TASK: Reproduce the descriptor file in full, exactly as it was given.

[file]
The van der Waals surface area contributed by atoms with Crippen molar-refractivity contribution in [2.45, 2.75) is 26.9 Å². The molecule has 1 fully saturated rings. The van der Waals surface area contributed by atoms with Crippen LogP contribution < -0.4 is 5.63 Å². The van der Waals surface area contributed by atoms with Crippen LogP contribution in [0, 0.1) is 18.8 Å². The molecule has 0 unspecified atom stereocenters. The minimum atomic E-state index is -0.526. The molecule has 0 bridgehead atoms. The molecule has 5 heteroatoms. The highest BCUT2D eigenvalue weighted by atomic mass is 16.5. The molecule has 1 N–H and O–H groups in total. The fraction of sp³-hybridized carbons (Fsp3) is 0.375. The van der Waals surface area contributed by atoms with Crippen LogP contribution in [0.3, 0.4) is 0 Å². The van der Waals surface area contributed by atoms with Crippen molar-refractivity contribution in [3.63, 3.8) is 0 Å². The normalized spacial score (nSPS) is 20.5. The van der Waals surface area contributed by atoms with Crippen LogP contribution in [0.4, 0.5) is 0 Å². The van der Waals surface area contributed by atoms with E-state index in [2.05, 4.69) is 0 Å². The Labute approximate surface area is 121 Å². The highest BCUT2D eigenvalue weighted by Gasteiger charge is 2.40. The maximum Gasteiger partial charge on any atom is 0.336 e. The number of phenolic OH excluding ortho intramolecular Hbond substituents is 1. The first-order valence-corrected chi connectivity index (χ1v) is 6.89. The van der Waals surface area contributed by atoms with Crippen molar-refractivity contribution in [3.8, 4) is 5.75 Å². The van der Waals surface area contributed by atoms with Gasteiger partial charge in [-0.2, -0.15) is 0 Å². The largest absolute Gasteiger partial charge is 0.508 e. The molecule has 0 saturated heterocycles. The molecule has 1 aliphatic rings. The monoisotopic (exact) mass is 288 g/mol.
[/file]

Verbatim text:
The van der Waals surface area contributed by atoms with Crippen molar-refractivity contribution in [2.45, 2.75) is 26.9 Å². The molecule has 1 fully saturated rings. The van der Waals surface area contributed by atoms with Crippen LogP contribution < -0.4 is 5.63 Å². The van der Waals surface area contributed by atoms with Crippen LogP contribution in [0, 0.1) is 18.8 Å². The molecule has 0 unspecified atom stereocenters. The minimum atomic E-state index is -0.526. The molecule has 0 bridgehead atoms. The molecule has 5 heteroatoms. The highest BCUT2D eigenvalue weighted by atomic mass is 16.5. The molecule has 1 N–H and O–H groups in total. The fraction of sp³-hybridized carbons (Fsp3) is 0.375. The van der Waals surface area contributed by atoms with Crippen LogP contribution in [0.3, 0.4) is 0 Å². The van der Waals surface area contributed by atoms with Crippen molar-refractivity contribution in [3.63, 3.8) is 0 Å². The normalized spacial score (nSPS) is 20.5. The van der Waals surface area contributed by atoms with Crippen LogP contribution in [0.4, 0.5) is 0 Å². The van der Waals surface area contributed by atoms with E-state index in [2.05, 4.69) is 0 Å². The Labute approximate surface area is 121 Å². The highest BCUT2D eigenvalue weighted by Gasteiger charge is 2.40. The maximum Gasteiger partial charge on any atom is 0.336 e. The number of phenolic OH excluding ortho intramolecular Hbond substituents is 1. The first-order valence-corrected chi connectivity index (χ1v) is 6.89. The van der Waals surface area contributed by atoms with Crippen molar-refractivity contribution in [3.8, 4) is 5.75 Å². The van der Waals surface area contributed by atoms with Gasteiger partial charge in [-0.2, -0.15) is 0 Å². The largest absolute Gasteiger partial charge is 0.508 e. The molecule has 0 saturated heterocycles. The molecule has 1 aliphatic rings. The monoisotopic (exact) mass is 288 g/mol.